Why Family Time Matters!
Reason #3: Improves a child’s academic performance
The role of parental involvement in a child’s academic performance is huge, especially in the early academic years when the child is “learning how to learn”. Parents who actively provide assistance and guidance when needed are able to help their children reach their intellectual potential. Researchers at North Carolina State University, Brigham Young University and the University of California-Irvine find that parental involvement has a more powerful influence on a child’s academic performance than the school the child attends.
Doug’s Tips for Preparing a Child for Academic Success
- Get involved in school-based functions. Volunteer for events or field trips. Attend school meetings, especially the Open House(s) to meet the teacher(s). This provides a child with the message that you care about their academic progress and will hold them accountable for their performance.
- Check homework each night to see that a good effort was put forth and that all assignments are complete.
- Prepare a child’s backpack the night before to ensure that all materials make it from home to school successfully.
- Get your child into a sleep routine. According to the National Sleep Foundation, children ages 6-13 require between 9 and 11 hours of sleep per night and teenagers require between 8 and 10 hours of sleep. However, research indicates that most children and teens are not getting enough sleep – about an hour less sleep each night than they did 30 years ago. The pervasive distractions of video games, television, and computers all play a role. Sleep deprivation can adversely affect cognitive skills and academic performance. For this reason, it is important to keep electronic devices out of the room during bedtime.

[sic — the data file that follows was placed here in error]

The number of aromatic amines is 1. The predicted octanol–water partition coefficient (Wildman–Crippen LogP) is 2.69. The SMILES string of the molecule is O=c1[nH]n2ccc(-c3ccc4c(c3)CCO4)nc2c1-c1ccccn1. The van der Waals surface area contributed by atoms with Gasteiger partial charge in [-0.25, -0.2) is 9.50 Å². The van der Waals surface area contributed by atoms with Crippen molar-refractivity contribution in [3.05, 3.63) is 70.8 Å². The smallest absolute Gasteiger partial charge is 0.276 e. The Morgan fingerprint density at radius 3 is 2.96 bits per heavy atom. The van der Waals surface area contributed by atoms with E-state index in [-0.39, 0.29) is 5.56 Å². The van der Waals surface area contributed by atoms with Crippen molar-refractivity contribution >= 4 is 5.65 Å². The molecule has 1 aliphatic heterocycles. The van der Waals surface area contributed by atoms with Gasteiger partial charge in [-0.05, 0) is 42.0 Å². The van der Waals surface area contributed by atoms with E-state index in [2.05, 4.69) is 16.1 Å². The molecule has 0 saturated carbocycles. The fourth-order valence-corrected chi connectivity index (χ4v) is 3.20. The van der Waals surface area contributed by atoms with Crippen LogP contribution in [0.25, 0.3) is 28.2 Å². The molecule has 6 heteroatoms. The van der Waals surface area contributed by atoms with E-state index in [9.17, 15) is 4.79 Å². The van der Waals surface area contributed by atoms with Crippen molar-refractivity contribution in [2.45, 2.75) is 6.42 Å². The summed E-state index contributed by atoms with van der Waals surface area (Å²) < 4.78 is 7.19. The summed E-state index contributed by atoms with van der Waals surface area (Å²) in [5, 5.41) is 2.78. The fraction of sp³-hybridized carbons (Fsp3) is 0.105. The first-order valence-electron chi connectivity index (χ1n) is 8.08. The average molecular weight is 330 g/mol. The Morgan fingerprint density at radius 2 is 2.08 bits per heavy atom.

It’s never too late to spend more time together
If you are wondering where you should start if you feel you are not spending enough quality time together as a family, begin with the family meal. Keep cell phones and any other electronic gadgets away from the dinner table so you can start conversations that you would like to, or need to have with your child. Children will not, and do not, forget meaningful conversations and quality time spent together with family.
Douglas Haddad, is a public school teacher, nutritionist and the author of parenting/child guidance book Save Your Kids…Now! The Revolutionary Guide To Helping Youth Conquer Today’s Challenges and co-author of Top Ten Tips For Tip Top Shape: Super Health Programs For All Professional Fields. www.douglashaddad.com